The solitary confinement prop bet between poker players Rich Alati and Rory Young gained lots of attention even beyond the poker community, as Alati managed to survive for 20 of a scheduled 30 days before agreeing to settle for a $62,400 payout to end the bet. Now, Alati has begun talking about his time in isolation, saying he hallucinated during his stay in the dark room.
Alati made the revelations to Darren Rovell of The Action Network, who conducted a question and answer session with Alati about a week after the bet ended.
AirBnB Bathroom Becomes Prop Bet Location
In the interview, Alati revealed that the chamber used for the prop bet was actually a bathroom in a house that he and Young rented on AirBnB. After some renovations were made to make the room soundproof and completely dark, the bet was ready to begin. Alati was allowed to take steps to make sure he wouldn’t be caught by surprise by the nature of the room, however.
“I flew in two days prior from the Bahamas and spend some time familiarizing myself where things were,” Alati told Rovell. “I’m really good at memorization, so I then arranged the room and remembered where things were. I set up the clothes in one place, my food in another and the toiletries in another.”
Hallucinations Started Early for Alati
One of the major concerns that many outside observers had going into the bet was whether so much time alone would play with Alati’s mind in unexpected ways. It turns out those fears weren’t entirely unfounded, as Alati says that he started having his first hallucinations around Day 3 of the challenge.
“It started with shapes and colors. Then I saw a train. And I just had to convince myself it wasn’t real. But that was probably my hardest moment because there was some fear to it,” Alati said to Rovell. “There were other times, I saw windows on the bathroom, I saw ceiling fans that weren’t there, and at one point the ceiling just opened up and I saw the stars and the sky. It was absolutely beautiful.”
Alati said that his interest in yoga, meditation, and prayer had prepared him well for the bet.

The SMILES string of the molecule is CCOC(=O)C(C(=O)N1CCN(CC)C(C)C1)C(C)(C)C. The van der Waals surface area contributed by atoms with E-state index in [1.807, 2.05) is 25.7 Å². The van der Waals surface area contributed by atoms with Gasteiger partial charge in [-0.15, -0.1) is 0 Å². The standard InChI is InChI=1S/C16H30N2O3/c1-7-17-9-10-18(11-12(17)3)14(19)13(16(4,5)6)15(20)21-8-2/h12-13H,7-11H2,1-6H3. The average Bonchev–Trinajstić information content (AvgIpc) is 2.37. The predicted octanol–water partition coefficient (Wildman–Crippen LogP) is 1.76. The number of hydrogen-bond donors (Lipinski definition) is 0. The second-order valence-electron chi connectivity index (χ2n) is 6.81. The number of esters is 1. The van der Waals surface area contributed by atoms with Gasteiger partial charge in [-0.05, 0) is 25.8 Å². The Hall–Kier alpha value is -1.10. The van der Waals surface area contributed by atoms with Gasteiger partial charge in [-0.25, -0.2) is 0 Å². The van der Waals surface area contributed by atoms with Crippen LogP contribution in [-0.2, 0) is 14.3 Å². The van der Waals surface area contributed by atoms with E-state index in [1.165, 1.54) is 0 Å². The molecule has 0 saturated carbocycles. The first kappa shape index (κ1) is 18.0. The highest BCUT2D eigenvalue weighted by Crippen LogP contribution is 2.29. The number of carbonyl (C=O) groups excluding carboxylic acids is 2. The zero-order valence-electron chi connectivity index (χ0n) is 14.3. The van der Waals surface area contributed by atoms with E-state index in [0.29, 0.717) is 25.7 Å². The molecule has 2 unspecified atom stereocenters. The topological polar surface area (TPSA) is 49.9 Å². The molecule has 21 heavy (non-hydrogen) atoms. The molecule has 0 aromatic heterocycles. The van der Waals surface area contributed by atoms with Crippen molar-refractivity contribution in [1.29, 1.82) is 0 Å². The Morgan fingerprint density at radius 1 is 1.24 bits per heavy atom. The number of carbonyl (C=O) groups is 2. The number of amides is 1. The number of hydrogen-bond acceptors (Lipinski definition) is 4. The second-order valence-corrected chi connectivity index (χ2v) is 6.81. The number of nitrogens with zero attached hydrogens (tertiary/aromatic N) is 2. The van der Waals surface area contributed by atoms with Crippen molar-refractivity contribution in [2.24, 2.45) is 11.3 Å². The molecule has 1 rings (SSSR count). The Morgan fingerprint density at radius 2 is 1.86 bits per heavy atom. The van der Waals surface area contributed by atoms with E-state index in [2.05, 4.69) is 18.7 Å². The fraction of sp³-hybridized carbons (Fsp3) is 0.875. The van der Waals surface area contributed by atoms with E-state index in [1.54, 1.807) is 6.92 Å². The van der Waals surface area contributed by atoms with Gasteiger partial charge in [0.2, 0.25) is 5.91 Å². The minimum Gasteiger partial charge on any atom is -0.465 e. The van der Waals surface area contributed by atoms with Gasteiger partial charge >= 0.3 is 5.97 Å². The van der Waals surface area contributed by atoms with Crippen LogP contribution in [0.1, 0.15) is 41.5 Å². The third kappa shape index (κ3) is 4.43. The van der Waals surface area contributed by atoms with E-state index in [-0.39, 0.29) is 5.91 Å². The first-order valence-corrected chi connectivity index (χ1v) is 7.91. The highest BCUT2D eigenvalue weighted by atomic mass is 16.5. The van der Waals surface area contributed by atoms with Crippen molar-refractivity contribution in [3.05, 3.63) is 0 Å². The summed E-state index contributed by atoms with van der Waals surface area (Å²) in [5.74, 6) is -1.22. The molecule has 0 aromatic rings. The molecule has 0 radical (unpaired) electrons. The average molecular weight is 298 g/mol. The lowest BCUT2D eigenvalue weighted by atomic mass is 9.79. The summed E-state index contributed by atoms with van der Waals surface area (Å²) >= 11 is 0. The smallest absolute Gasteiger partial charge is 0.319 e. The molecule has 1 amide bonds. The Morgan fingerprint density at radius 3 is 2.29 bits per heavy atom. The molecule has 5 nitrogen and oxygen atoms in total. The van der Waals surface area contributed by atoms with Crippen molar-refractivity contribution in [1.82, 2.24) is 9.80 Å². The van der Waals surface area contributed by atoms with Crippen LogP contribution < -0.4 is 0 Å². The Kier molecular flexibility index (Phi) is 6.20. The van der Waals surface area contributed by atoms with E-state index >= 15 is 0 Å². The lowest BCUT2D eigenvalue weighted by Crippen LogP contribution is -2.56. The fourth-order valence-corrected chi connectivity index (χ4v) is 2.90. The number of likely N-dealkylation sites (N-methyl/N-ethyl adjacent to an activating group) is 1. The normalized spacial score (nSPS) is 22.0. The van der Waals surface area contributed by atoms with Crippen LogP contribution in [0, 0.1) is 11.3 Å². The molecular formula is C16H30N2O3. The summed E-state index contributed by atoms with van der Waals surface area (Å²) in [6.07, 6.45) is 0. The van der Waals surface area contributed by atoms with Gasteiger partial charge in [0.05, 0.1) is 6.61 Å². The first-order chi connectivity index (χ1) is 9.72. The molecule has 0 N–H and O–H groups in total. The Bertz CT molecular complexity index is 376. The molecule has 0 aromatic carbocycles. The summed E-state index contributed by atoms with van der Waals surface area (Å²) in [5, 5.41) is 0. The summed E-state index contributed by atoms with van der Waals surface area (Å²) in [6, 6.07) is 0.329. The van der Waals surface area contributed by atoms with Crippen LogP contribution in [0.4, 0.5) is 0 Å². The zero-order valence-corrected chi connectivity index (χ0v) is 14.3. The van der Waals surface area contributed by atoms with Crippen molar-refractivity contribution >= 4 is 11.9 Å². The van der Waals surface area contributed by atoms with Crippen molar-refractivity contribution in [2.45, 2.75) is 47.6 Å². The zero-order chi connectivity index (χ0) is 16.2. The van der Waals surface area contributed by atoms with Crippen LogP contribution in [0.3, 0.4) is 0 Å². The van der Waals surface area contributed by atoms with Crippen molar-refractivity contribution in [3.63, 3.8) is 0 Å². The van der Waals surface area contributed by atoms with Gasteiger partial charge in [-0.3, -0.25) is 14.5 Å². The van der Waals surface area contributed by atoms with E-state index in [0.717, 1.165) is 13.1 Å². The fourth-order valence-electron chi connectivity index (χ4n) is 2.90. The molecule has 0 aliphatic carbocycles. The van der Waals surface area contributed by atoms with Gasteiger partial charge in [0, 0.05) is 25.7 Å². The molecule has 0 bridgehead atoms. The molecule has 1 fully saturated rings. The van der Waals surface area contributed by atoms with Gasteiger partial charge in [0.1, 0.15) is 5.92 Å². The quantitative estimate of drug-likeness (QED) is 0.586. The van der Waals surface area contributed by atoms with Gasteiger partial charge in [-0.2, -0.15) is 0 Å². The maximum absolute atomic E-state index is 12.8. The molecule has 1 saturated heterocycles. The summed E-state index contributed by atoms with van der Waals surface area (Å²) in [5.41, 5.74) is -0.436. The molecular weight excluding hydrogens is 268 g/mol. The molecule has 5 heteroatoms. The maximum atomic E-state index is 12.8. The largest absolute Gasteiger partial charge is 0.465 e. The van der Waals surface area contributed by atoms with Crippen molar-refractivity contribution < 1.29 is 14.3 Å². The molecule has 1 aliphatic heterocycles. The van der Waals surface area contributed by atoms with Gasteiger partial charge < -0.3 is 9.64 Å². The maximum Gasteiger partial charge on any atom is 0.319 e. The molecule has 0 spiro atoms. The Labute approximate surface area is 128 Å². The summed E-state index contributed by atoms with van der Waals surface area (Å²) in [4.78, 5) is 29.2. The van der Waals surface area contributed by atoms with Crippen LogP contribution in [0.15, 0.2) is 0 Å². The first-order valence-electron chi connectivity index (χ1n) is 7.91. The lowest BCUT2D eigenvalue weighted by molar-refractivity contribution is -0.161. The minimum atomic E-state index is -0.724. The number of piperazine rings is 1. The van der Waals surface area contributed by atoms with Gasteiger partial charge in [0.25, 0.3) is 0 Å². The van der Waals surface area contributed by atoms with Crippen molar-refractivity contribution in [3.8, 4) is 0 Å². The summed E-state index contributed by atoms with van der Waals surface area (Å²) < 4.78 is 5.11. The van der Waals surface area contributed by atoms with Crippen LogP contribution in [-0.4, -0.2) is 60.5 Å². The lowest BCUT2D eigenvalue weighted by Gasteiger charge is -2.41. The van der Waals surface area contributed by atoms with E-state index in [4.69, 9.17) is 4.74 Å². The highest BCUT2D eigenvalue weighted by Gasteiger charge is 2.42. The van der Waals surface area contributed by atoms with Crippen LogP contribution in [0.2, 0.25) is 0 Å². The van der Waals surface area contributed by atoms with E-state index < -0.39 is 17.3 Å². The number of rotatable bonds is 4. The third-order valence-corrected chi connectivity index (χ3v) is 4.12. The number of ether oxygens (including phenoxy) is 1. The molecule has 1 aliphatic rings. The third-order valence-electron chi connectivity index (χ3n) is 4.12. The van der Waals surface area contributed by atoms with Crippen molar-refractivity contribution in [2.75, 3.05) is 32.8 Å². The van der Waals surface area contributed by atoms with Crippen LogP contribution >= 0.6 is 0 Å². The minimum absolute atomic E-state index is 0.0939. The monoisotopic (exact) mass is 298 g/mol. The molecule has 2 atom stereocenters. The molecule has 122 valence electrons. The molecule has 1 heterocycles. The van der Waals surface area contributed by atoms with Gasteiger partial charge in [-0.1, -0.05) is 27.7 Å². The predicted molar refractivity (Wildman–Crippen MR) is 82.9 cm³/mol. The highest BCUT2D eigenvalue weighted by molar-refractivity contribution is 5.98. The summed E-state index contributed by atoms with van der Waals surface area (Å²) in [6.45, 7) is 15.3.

“I knew how to act in that room when it went inward,” he said. “I knew how to train my thoughts to turn positive when I needed, which put me in a position to succeed.”
It doesn’t seem like either Alati or Young felt they needed time off after the 20-day ordeal. Two days later, both took part in the WPT Five Diamond World Poker Classic, and played well: Alati made it to Day Three, while Young basically made his money back with an 18th place finish that earned him $70,599.
The Dangers of Solitary Confinement
While Alati’s experience may have proven profitable without causing any long-term damage, that doesn’t mean this type of isolation is safe. According to Craig Haney, a professor of psychology at the University of California, Santa Cruz, solitary confinement isn’t suitable for prisoners, as “the conditions of confinement are far too severe to serve any kind of penological purpose.”
While choosing to enter isolation may mitigate these dangers somewhat, it still carries risks, something you may wish to consider before taking on a prop bet like this one for yourself.
“One of the very serious psychological consequences of solitary confinement is that it renders many people incapable of living anywhere else,” Haney told the American Psychological Association. “They actually get to the point where they become frightened of other human beings.”